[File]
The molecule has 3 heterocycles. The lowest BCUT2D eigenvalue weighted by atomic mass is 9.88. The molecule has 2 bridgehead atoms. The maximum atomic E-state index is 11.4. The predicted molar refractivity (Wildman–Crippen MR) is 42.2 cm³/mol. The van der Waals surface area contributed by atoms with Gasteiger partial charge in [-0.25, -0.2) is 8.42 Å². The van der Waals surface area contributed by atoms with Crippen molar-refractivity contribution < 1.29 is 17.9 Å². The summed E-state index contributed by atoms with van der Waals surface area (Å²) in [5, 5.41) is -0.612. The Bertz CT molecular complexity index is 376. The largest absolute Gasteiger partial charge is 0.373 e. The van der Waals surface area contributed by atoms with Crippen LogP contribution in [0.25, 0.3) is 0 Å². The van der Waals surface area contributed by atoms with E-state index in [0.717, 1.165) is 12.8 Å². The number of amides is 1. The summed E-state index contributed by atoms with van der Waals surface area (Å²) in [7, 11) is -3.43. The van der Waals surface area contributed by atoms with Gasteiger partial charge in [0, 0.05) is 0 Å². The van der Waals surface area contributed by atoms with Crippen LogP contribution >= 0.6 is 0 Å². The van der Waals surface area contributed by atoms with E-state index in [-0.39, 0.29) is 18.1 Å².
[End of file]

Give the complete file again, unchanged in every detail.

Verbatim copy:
The molecule has 3 heterocycles. The lowest BCUT2D eigenvalue weighted by atomic mass is 9.88. The molecule has 2 bridgehead atoms. The maximum atomic E-state index is 11.4. The predicted molar refractivity (Wildman–Crippen MR) is 42.2 cm³/mol. The van der Waals surface area contributed by atoms with Gasteiger partial charge in [-0.25, -0.2) is 8.42 Å². The van der Waals surface area contributed by atoms with Crippen molar-refractivity contribution < 1.29 is 17.9 Å². The summed E-state index contributed by atoms with van der Waals surface area (Å²) in [5, 5.41) is -0.612. The Bertz CT molecular complexity index is 376. The largest absolute Gasteiger partial charge is 0.373 e. The van der Waals surface area contributed by atoms with Crippen LogP contribution in [0.25, 0.3) is 0 Å². The van der Waals surface area contributed by atoms with E-state index in [0.717, 1.165) is 12.8 Å². The number of amides is 1. The summed E-state index contributed by atoms with van der Waals surface area (Å²) in [7, 11) is -3.43. The van der Waals surface area contributed by atoms with Gasteiger partial charge in [0, 0.05) is 0 Å². The van der Waals surface area contributed by atoms with Crippen LogP contribution >= 0.6 is 0 Å². The van der Waals surface area contributed by atoms with E-state index in [-0.39, 0.29) is 18.1 Å².